• Barbara Good says:

      Yep, the end of the year has made meal times extra torturous. I wish I could do baked potatoes though – Miss Five flatly refuses all spuds unless they’re mashed or chips. Five nights a week solo feeding times is tough. I usually have three or four, but lately it’s been five nights a week too.

      I hope my kids follow suit and start to come around to soup sometime soon. Noodle soup is a great idea, I’m going to try that. I must admit they are most likely to eat your pea and ham soup out of any I’ve tried. Miss Five is meat fanatic, so soup with meat in it (I keep it pretty chunky) is less offensive than most apparently.

    • Barbara Good says:

      I should also add that on top of the no soup rule, Miss Three also does do meat if you have to actually chew it (lazy bugger!).

  2. I hear you re: restaurants. I get so paranoid and jumpy that I end up nagging and nagging and nagging. I’ve had good reason though. Last time I relaxed, one of my kids spat food at a stranger. They claimed the stranger was going to steal them. *sigh*

    Soup! Bloody soup! Pumpkin soup WAS a winter staple. Now I can occasionally get away with stoup (really thick and chunky soup or runny stew) but it’s still rare. I think it’s a textural thing for kids that when they reach between 3 and 5 they suddenly despise the stuff.

    The older 2 are getting there with cutlery but the youngest will lift it out, lick it clean, place it on the tray and then hands in. And I agree, youch me with your feral hands at your own peril! YUCK!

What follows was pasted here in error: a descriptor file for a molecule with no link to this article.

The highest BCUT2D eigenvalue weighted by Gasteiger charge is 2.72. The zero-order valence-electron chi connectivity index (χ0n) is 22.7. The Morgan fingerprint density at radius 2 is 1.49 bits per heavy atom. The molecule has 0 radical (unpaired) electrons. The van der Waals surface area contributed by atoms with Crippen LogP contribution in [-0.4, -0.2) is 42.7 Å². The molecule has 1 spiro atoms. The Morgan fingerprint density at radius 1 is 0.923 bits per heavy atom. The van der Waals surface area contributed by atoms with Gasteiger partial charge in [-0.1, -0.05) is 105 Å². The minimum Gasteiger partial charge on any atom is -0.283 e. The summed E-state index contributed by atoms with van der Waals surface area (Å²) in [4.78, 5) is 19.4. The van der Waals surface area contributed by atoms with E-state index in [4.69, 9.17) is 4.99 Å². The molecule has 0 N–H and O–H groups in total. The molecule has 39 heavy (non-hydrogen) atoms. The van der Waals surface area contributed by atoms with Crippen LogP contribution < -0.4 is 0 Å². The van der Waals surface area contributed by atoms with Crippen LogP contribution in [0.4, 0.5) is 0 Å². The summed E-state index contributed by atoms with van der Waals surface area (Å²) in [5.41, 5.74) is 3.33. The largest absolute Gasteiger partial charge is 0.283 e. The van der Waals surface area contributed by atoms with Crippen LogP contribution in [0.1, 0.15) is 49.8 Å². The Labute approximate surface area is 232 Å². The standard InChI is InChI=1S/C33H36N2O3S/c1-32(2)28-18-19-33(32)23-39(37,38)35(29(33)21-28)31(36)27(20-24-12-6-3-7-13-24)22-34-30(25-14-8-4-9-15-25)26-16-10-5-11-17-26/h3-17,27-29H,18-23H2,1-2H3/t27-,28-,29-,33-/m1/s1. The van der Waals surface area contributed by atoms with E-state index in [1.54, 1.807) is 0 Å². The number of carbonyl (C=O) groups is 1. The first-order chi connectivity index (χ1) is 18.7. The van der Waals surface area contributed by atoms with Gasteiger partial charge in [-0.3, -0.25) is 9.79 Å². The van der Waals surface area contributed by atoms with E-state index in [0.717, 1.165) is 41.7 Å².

My eldest will do spicy but then again I lived on a diet of peppermints for 6 months with him. The super hot ones. The other 2 will eat some mild spice but I finished both their pregnancies off with lots of Thai green curries (the heartburn afterwards was almost worse than labour itself!) so they’ve been indoctrinated with the spices early on. I have no idea if that’s it but that’s my story and I’m sticking to it. 😉

    Sadly we are tv eaters and yes, it cuts down the whinging but it slows the eating to a crawl. Then I end up getting cross they’re eating so slowly (an hour to eat? I mean really?) so I guess we lose here either way.

    I have zero advice to offer but just wanted to let you know you’re so very much not alone. Take pity on me though as I don’t drink alcohol. I need me something else to numb the boredom of kids food too.

    P.S. Sausage casserole made with curry powder (flavour, no heat) for dinner tonight and it’s been a winner in the past. Yummo.

    • Barbara Good says:

      No wine! I’m impressed, I only have one glass and not every night (but most), but it helps. I think it’s because it reminds me I am actually an adult. Oh and I easily could have added the enormous amount of time it can take to finish a meal (tv or no tv!).
      I must try my Mum’s curried sausages, I think they might go for that.

  3. Liz says:

    I know the food is pretty ordinary, I know that I would have previously looked aghast at the idea of venturing inside one pre kids and I know they have pokies (which I detest) but a solution to the relaxing meal out issue might be Zagames (or similarly hideous pub type venue with indoor playground inside). A few girlfriends and I take the kids there on Fridays when our husbands/partners are working/out etc and the kids mostly play (occasionally stopping by the table for a mouthful of spag bol) while we drink wine, eat and chat. It works remarkably well and there are heaps of kids there so there is pretty much guaranteed to be one behaving worse than yours in attendance (probably mine…). Re: soup – to echo comments above; my 8 year old is a big soup fan (and is just starting to enjoy spice), so hopefully that will be your experience too. My 5 year old likes neither but who said he can’t eat a bowl of baked beans for dinner a couple of times a week (or as happens quite frequently – nothing), while we eat soup and curry.